As a stimulus measure, a one- or two-year extension has one thing going for it — it would be a big intervention and would provide at least some boost to the economy. But a good stimulus policy can’t just be big; it should also offer a lot of bang for the buck. That is, each dollar of government spending or tax cuts should have the largest possible effect on the economy. According to the Congressional Budget Office and other authorities, extending all of the Bush tax cuts would have a small bang for the buck, the equivalent of a 10- to 40-cent increase in GDP for every dollar spent.
Why? As the CBO notes, most Bush tax cut dollars go to higher-income households, and these top earners don’t spend as much of their income as lower earners. In fact, of 11 potential stimulus policies the CBO recently examined, an extension of all of the Bush tax cuts ties for lowest bang for the buck…The government could more effectively stimulate the economy by letting the high-income tax cuts expire and using the money for aid to the states, extensions of unemployment insurance benefits and tax credits favoring job creation…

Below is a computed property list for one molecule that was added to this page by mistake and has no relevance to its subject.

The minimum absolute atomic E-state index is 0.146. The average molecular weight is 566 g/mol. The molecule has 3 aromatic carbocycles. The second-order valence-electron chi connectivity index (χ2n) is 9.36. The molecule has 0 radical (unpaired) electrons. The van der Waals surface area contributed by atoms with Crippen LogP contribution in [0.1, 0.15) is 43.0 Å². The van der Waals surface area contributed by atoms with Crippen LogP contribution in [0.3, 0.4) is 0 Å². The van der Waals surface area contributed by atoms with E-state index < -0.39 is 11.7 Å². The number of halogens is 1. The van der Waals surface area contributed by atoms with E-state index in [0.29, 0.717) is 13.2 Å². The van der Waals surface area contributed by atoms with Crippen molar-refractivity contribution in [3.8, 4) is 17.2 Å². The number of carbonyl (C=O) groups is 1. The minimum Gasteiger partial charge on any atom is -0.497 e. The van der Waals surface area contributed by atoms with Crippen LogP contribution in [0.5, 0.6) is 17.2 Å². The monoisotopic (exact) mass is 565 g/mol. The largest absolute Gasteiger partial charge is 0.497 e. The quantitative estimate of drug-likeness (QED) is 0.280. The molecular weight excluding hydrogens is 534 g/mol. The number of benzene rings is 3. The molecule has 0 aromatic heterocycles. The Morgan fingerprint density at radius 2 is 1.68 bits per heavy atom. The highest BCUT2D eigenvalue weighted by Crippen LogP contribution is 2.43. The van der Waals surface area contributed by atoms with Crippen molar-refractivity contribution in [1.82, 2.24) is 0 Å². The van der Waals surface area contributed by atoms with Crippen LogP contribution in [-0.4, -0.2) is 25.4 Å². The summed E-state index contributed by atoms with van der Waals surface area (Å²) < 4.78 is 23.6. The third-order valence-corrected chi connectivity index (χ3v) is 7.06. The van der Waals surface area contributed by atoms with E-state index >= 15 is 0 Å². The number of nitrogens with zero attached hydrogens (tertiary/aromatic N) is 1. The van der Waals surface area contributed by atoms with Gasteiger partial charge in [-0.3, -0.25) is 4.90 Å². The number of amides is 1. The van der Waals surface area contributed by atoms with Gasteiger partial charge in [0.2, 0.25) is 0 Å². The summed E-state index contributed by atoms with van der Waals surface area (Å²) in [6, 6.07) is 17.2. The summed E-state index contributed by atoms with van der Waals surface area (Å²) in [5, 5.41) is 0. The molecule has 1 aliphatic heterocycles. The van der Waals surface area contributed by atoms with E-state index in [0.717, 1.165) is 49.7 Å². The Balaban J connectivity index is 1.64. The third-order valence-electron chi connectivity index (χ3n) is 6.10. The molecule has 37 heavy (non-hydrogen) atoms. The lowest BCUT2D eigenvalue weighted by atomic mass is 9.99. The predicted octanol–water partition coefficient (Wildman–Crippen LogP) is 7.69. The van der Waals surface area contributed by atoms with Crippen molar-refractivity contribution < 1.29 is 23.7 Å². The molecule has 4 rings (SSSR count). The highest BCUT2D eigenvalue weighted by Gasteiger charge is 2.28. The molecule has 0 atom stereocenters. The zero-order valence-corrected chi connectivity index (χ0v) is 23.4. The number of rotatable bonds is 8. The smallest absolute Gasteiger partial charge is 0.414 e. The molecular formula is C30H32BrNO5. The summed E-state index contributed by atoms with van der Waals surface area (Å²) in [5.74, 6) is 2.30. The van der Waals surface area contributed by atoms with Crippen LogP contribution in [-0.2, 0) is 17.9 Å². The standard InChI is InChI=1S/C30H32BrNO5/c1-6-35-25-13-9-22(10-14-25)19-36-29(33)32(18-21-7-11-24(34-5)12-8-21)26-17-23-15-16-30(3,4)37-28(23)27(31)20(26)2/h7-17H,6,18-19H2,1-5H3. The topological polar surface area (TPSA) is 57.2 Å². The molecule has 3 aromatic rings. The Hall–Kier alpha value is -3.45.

5. Continuing the tax cuts won’t doom the long-term fiscal picture; entitlements are the real problem.
One theory holds that the country’s long-term budget shortfall is “just” an entitlements problem, the result of rising costs associated with growing Social Security rolls and increased health-care spending (via Medicare and Medicaid). Republicans like this idea because it plays down tax increases as a potential solution. Democrats like it because it makes the recent health-care package seem like even more of a triumph.
But it just isn’t true. The deficits we face over the next decade reflect a fundamental imbalance between spending and revenue, one that goes beyond entitlements. Based on projections by the CBO, Alan Auerbach of the University of California at Berkeley and myself, among others, even if the economy returns to full employment by 2014 and stays there for the rest of the decade, the continuation of current fiscal policies, including the Bush tax cuts, would lead to a national debt in the range of 90 percent of GDP by 2020. That’s already the highest rate since just after World War II — and Medicare, Medicaid and Social Security aren’t expected to hit their steepest spending increases until after 2020.